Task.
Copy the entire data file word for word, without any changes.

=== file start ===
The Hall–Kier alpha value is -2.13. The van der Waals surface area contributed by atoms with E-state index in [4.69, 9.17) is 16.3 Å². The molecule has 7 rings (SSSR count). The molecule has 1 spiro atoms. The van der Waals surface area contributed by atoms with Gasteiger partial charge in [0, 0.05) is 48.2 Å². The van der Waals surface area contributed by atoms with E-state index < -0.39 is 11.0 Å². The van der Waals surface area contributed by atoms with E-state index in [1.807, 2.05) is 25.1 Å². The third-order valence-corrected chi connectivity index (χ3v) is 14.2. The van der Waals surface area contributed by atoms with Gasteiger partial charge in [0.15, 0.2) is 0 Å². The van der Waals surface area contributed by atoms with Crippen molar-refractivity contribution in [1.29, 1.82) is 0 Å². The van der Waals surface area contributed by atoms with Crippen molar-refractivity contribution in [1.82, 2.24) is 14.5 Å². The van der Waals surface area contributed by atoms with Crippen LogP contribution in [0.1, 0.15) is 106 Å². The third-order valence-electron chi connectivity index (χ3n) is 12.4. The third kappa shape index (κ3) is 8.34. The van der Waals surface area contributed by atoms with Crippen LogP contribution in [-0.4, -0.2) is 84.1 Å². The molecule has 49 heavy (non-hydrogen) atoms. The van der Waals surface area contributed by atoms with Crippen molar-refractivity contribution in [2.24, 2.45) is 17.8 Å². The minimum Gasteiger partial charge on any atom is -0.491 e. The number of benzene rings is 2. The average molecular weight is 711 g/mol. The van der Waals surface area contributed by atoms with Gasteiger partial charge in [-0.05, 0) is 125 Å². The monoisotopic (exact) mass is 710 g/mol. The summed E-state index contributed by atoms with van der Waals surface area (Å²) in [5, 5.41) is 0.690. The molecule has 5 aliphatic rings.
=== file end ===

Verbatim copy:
The Hall–Kier alpha value is -2.13. The van der Waals surface area contributed by atoms with E-state index in [4.69, 9.17) is 16.3 Å². The molecule has 7 rings (SSSR count). The molecule has 1 spiro atoms. The van der Waals surface area contributed by atoms with Gasteiger partial charge in [0, 0.05) is 48.2 Å². The van der Waals surface area contributed by atoms with E-state index < -0.39 is 11.0 Å². The van der Waals surface area contributed by atoms with E-state index in [1.807, 2.05) is 25.1 Å². The third-order valence-corrected chi connectivity index (χ3v) is 14.2. The van der Waals surface area contributed by atoms with Gasteiger partial charge in [0.15, 0.2) is 0 Å². The van der Waals surface area contributed by atoms with Crippen molar-refractivity contribution in [1.29, 1.82) is 0 Å². The van der Waals surface area contributed by atoms with Crippen molar-refractivity contribution in [1.82, 2.24) is 14.5 Å². The van der Waals surface area contributed by atoms with Crippen LogP contribution in [0.1, 0.15) is 106 Å². The third-order valence-electron chi connectivity index (χ3n) is 12.4. The third kappa shape index (κ3) is 8.34. The van der Waals surface area contributed by atoms with Crippen LogP contribution in [-0.4, -0.2) is 84.1 Å². The molecule has 49 heavy (non-hydrogen) atoms. The van der Waals surface area contributed by atoms with Crippen molar-refractivity contribution in [2.24, 2.45) is 17.8 Å². The minimum Gasteiger partial charge on any atom is -0.491 e. The number of benzene rings is 2. The average molecular weight is 711 g/mol. The van der Waals surface area contributed by atoms with Gasteiger partial charge in [-0.05, 0) is 125 Å². The monoisotopic (exact) mass is 710 g/mol. The summed E-state index contributed by atoms with van der Waals surface area (Å²) in [5, 5.41) is 0.690. The molecule has 5 aliphatic rings.